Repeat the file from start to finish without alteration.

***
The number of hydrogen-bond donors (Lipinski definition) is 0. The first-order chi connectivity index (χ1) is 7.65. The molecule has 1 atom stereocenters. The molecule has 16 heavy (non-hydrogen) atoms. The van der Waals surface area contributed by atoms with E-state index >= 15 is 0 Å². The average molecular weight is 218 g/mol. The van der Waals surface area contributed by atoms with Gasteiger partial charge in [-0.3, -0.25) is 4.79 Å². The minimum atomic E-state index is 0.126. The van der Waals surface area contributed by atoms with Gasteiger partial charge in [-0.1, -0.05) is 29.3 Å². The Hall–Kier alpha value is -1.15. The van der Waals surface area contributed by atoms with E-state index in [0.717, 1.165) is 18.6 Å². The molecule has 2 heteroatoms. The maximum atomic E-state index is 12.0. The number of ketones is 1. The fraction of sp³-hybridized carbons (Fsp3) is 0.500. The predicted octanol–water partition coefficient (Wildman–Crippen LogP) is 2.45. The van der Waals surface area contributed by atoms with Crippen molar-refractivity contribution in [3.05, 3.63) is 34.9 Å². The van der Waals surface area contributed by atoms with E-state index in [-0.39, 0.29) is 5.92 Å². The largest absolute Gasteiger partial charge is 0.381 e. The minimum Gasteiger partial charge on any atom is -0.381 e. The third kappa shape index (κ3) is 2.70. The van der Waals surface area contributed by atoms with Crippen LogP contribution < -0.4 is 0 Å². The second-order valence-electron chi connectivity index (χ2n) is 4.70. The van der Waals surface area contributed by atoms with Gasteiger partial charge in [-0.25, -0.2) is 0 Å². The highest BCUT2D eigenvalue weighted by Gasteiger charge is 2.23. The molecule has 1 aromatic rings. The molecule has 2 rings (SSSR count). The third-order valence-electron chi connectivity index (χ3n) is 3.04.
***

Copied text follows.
The number of hydrogen-bond donors (Lipinski definition) is 0. The first-order chi connectivity index (χ1) is 7.65. The molecule has 1 atom stereocenters. The molecule has 16 heavy (non-hydrogen) atoms. The van der Waals surface area contributed by atoms with E-state index >= 15 is 0 Å². The average molecular weight is 218 g/mol. The van der Waals surface area contributed by atoms with Gasteiger partial charge in [-0.3, -0.25) is 4.79 Å². The minimum atomic E-state index is 0.126. The van der Waals surface area contributed by atoms with Gasteiger partial charge in [-0.1, -0.05) is 29.3 Å². The Hall–Kier alpha value is -1.15. The van der Waals surface area contributed by atoms with E-state index in [0.717, 1.165) is 18.6 Å². The molecule has 2 heteroatoms. The maximum atomic E-state index is 12.0. The number of ketones is 1. The fraction of sp³-hybridized carbons (Fsp3) is 0.500. The predicted octanol–water partition coefficient (Wildman–Crippen LogP) is 2.45. The van der Waals surface area contributed by atoms with Crippen molar-refractivity contribution in [3.05, 3.63) is 34.9 Å². The van der Waals surface area contributed by atoms with E-state index in [-0.39, 0.29) is 5.92 Å². The largest absolute Gasteiger partial charge is 0.381 e. The minimum Gasteiger partial charge on any atom is -0.381 e. The third kappa shape index (κ3) is 2.70. The van der Waals surface area contributed by atoms with Crippen LogP contribution < -0.4 is 0 Å². The second-order valence-electron chi connectivity index (χ2n) is 4.70. The van der Waals surface area contributed by atoms with Gasteiger partial charge in [-0.25, -0.2) is 0 Å². The highest BCUT2D eigenvalue weighted by Gasteiger charge is 2.23. The molecule has 1 aromatic rings. The molecule has 2 rings (SSSR count). The third-order valence-electron chi connectivity index (χ3n) is 3.04.